The other night I watched “The Black Raven.” Released in 1943, this is a fun 60-minute mystery movie produced by the great Poverty Row studio Producers Releasing Corporation (PRC). Some would say PRC stands for Pretty Rotten Crap. Not me.
I enjoy a lot of these Poverty Row thrillers, especially those produced by PRC. They’re usually cheaply produced, and are confined to one or two threadbare sets, and the thrills aren’t all that thrilling. But there’s some unidentifiable something that make these movies compulsively watchable.
A group of mysterious strangers are caught in a rain storm and seek protection at a nearby tavern called The Black Raven. Some of the people are not what they appear to be, and all sorts of mayhem and dead bodies follow.
“The Black Raven” stars are B-movie favorites George Zucco as the tavern owner and Glenn Strange as his handyman. Strange also serves as the comedy relief. Right there that should tell you what kind of movie we are in. The great Charles Middleton (here billed as “Charlie”) plays the sheriff and the feminine charms are essayed by Wanda McKay, a blonde ingénue I’ve always liked. (She also stars in “Voodoo Man” (1944) from PRC’s Poverty Row rival studio, Monogram Pictures. I hope to blog on that movie soon, one of the loopiest horror movies ever).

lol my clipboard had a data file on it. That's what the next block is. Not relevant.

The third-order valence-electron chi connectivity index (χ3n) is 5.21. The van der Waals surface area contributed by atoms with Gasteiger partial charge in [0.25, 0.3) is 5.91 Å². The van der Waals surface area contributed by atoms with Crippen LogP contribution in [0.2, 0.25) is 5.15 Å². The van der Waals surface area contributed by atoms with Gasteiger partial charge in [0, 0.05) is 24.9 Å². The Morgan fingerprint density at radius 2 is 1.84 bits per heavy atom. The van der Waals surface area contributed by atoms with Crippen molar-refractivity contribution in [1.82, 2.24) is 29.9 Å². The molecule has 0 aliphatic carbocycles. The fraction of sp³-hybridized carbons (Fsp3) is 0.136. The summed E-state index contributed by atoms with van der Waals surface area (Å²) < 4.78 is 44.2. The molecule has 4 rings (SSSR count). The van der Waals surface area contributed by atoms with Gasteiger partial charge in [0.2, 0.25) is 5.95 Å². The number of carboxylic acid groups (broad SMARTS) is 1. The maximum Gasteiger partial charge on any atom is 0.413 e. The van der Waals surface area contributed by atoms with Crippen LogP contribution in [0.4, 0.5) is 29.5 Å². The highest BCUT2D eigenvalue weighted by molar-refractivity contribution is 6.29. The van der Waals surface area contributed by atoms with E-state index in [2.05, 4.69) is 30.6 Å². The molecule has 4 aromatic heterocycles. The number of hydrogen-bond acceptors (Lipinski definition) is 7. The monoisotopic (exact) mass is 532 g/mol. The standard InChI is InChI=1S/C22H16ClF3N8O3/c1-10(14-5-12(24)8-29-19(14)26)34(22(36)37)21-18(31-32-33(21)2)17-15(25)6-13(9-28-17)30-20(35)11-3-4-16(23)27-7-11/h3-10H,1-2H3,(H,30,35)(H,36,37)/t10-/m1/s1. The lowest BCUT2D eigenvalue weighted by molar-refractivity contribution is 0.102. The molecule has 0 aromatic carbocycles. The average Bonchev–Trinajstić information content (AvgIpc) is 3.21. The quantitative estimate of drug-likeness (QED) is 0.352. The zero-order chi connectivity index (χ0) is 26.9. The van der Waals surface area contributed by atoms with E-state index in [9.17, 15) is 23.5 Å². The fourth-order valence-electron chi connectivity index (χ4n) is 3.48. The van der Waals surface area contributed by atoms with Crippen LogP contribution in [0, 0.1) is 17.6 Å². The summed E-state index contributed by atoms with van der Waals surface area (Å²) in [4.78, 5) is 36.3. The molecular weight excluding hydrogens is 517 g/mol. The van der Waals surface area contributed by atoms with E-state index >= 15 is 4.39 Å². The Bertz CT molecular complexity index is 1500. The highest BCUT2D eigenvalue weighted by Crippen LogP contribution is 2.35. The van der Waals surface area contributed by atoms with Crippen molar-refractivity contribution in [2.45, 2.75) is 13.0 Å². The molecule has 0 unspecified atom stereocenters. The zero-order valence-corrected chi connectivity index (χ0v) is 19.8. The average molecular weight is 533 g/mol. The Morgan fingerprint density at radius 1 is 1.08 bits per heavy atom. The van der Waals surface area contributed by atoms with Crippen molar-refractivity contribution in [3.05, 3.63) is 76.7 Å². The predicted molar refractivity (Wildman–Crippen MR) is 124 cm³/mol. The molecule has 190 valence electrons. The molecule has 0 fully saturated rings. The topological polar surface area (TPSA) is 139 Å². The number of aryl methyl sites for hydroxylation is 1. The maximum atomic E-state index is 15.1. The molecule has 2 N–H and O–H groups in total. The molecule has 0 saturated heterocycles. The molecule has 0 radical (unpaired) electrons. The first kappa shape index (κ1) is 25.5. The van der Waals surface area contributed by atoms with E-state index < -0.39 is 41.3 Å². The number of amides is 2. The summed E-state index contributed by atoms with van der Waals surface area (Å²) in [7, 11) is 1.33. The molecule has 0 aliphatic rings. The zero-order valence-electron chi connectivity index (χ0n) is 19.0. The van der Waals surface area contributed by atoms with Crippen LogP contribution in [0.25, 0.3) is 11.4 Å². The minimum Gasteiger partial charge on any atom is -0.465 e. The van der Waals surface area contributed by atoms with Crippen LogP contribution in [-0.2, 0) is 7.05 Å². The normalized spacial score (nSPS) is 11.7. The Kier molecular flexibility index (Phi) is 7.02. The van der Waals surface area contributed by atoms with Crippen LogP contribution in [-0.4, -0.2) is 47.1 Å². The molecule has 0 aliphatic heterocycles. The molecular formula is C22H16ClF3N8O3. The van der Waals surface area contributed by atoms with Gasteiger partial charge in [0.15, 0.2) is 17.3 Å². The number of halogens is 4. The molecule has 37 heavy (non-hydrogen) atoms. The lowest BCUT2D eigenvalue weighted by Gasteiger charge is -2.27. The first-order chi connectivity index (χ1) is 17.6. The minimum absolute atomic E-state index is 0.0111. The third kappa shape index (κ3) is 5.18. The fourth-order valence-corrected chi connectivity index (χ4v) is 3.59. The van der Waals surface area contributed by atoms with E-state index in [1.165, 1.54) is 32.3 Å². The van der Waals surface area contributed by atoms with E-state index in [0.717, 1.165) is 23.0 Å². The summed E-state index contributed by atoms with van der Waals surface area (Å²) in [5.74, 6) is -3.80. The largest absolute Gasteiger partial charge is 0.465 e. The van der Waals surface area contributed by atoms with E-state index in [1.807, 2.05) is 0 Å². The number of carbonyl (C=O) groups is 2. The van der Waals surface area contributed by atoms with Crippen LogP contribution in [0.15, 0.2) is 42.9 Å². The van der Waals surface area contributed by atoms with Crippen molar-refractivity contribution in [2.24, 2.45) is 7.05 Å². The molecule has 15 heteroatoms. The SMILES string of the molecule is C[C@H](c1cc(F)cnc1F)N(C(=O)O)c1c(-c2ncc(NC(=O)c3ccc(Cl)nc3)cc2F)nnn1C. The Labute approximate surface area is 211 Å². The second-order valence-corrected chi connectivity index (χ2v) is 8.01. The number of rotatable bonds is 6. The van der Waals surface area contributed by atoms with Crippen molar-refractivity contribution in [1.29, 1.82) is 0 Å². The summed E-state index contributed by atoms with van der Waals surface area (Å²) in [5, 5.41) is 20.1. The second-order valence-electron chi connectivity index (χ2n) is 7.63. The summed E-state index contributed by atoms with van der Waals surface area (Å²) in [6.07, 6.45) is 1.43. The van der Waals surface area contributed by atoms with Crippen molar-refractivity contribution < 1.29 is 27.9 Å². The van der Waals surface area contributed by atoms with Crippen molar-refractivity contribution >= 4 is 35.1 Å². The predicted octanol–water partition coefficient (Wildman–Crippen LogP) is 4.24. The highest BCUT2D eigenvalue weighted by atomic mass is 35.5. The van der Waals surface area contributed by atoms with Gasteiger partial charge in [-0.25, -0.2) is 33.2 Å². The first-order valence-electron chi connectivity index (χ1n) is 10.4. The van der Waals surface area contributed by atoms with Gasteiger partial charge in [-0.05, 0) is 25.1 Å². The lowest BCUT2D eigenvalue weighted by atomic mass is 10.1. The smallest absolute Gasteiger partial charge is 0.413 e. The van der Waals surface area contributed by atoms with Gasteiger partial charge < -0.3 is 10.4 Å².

Plus, you have to love the title - “The Black Raven.” Of course, it’s black, what other color could it be? One of these days I hope to have a little film festival for myself, and call it “Repetitive Title Night.” In addition to the above, I could show Bela Lugosi in “The Invisible Ghost” (1941) and the 1958 British monster flick “The Giant Behemoth.”
There’s some fine entertainment there.
Even better is "The Mad Monster" from 1942, also from PRC, where mad scientist George Zucco decides to aid the Allied war effort by supplying an army of werewolves to fight the Nazis. He turns his assistant (Glenn Strange again) into a werewolf who retains his overalls even in his werewolf make-up. An absolutely splendid movie.